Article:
In the wise words of Elle Woods “Exercise gives you endorphins. Endorphins make you happy and happy people just don’t kill their husbands.”
Apart from being an anti-spouse murdering molecule, what are endorphins and how do they work?
Endorphins are these cool little molecules that we make in response to pain and physical stress that produce a pain-numbing effect, the same narcotic effect that morphine gives. This is because endorphins are part of our internal opioid system and interact with the opioid receptors in the central nervous system to reduce our perception of pain.
So where does the name come from?
Endorphin is very imaginatively named after the two things it is comprised of, endogenous morphine, endo- and -orphine. It comes from the Grrreek words (My Big Fat Greek Wedding) ‘endogenous’ meaning ‘arising from within’ and ‘Morpheus’ the God of Dreams, from which ‘morphine’ is derived. There are also several different classes of endorphins, which are produced in different parts of the nervous system, some of which can be over 20 times more powerful than morphine.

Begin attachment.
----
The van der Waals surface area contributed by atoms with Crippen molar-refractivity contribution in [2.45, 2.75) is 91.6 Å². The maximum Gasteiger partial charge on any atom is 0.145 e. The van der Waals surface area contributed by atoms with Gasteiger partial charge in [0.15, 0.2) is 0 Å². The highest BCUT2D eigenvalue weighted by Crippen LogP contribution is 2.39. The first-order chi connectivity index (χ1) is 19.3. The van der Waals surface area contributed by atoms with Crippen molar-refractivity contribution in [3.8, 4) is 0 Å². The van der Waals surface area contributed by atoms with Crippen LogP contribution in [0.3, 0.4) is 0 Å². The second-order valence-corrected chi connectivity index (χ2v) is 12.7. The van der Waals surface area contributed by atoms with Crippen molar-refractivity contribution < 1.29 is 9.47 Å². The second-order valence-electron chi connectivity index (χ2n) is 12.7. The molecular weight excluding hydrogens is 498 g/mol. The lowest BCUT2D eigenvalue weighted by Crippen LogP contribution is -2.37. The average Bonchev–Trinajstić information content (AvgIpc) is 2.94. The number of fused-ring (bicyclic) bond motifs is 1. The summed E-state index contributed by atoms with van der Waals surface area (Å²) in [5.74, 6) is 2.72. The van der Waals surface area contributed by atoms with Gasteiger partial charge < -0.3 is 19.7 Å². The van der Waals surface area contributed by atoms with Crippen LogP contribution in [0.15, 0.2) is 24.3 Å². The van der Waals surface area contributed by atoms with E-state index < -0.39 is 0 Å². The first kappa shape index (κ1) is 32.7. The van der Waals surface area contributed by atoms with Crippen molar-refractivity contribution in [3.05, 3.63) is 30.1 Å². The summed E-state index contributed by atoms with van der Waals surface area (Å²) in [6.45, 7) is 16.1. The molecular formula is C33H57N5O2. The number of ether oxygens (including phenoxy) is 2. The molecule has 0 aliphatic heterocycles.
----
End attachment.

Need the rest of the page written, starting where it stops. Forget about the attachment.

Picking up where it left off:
Endorphins are released by three cool things:
Exercise that is long in duration and intense, such as running, can cause a release of endorphins responsible for the phenomenon known as “runner’s high”.
Studies have also shown that opioids are released in response to sweet or highly palatable foods, however, it is the taste of these foods and not the actual ingestion that cause the increase in endorphins – so taste all the chocolate you want, just don’t swallow it!
Studies have also shown an increase in localised endorphin release when capsaicin (the hot molecule in chillis) was applied.
I’m not qualified to give medical advice, but it seems that eating chilli chocolate while exercising vigorously can be one way to maximise your endorphin release.
By Lawrence Menz